“Community Workshops are required by the City of Sarasota when rezoning and major use changes are requested for development,” Cannon explained in one Facebook post. “Developers do their best to try and minimize the [impact of the workshops] on their profit and plans,” he added, contending that developers do not want people to attend the sessions, and they do not want questions asked. “They would prefer a dictatorship over a democracy,” he continued. “The [affected] community that is left dealing with all the negative impact must make the most out of the Community Workshops to protect our quality of life and property values. We must attend in great numbers. We must get our questions answered and our concerns addressed.”

Cannon pointed out in a March 9 Facebook post on the South Sarasota Strong! page, “As I knocked on neighbor’s door after door it quickly became apparent that very few were aware of what was being proposed in their own ‘backyard.’ And when told they all agreed that this rezoning request was a very bad idea.”

“Hopefully, we can get the developers to listen,” he told The Sarasota News Leader in an Aug. 6 telephone interview.

South Sarasota Strong! features this image on its Facebook page. Image from the page

Cannon also has been urging project opponents to assist with the expenses for expert witnesses to speak on behalf of residents when the proposal is ready for review by the city’s Planning Board and the City Commission.

In the March 9 Facebook post, he explained that as the process “now moves into the next phase of quasi-judicial meetings with city officials, we as affected citizens will be best represented by professionals in the related fields. These experts will provide sworn testimony and expert & counter opinion on all submitted documents, assumptions and presentations made by the developer’s team.”

He added, “A minimum investment of $10,000 will be needed,” he noted in that post. “[W]e are seeking contributions from all [affected] & concerned citizens. We strongly believe that if this rezoning is approved, then other single family home neighborhoods across Sarasota will be opened up to similar rezoning requests by developers. The unthinkable will become possible, in a very negative way.”

Past, present and future

Image from the Bath & Racquet Fitness Club website homepage

On its website, the Bath & Racquet Fitness Club points out that it was founded in 1969. Much has changed in the ensuing decades, it adds. “While the family ownership has remained constant and we have planned for that to continue, the Club has not stood still,” the website says.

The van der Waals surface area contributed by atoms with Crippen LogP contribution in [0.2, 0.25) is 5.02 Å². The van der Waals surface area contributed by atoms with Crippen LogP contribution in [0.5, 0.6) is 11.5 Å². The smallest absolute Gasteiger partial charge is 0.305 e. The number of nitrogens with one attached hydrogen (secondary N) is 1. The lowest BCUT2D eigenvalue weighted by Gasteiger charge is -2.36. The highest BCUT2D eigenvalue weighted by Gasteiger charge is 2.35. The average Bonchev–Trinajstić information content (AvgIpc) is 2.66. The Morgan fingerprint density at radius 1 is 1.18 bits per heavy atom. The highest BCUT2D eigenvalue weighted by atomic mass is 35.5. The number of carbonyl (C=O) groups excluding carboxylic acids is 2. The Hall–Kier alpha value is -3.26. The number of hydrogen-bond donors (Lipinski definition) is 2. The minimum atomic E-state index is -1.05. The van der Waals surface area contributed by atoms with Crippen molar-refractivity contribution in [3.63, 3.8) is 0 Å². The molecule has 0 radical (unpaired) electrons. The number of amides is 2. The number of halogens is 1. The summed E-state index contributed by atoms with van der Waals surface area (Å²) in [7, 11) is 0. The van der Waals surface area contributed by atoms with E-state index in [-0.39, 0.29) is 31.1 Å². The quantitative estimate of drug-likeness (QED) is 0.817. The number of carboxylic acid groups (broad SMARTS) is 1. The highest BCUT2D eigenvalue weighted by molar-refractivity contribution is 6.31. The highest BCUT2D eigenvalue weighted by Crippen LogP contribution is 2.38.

For example, it continues, “While most people don’t even realize it we have numerous trees that have been donated to the Club [over] the years. Some are from friends of past tennis partners. And others were just … for the love of the Club and …”

The application for the development on the site points out that 12 identified grand trees will be preserved during the construction.

An aerial graphic with contrasting colors on the website illustrates additions to the clubhouse over time. The original building, dating to 1971, had locker rooms and a pro shop. In 1976, more locker rooms were built and then, in 1979, six racquetball courts were constructed, “just in time for the racquetball boom of the [1980s].”

In 1985, the website notes, the “largest construction [project] in club history” entailed combining all the existing facilities and adding a fitness area, a studio for small-group exercise classes, steam rooms, spas and two more racquetball courts, bringing the total number of the latter to 10.

A postcard on the Bath & Racquet Fitness Club website shows the tennis courts in 1973. Image from the website

Construction of the tennis courts began in 1969 and continued through 2007, the website points out. “Court 15 was built [in 1973] for a professional tennis tournament, which included Chris Evert and Martina Navratilova.” That event was held before the ladies’ professional tennis tour began, the website notes.

Altogether, the club has 29 tennis courts, a 40,000-square-foot fitness facility, five racquetball courts, three squash courts, a Junior Olympic-size swimming pool and a full-service restaurant, the website says.

“Many of our members grew up at Bath & Racquet Fitness Club,” it adds. “[W]e are awaiting our fourth generation of members. They came with their parents who were members, and now they come with their children.”

The website also notes that newcomers are welcome.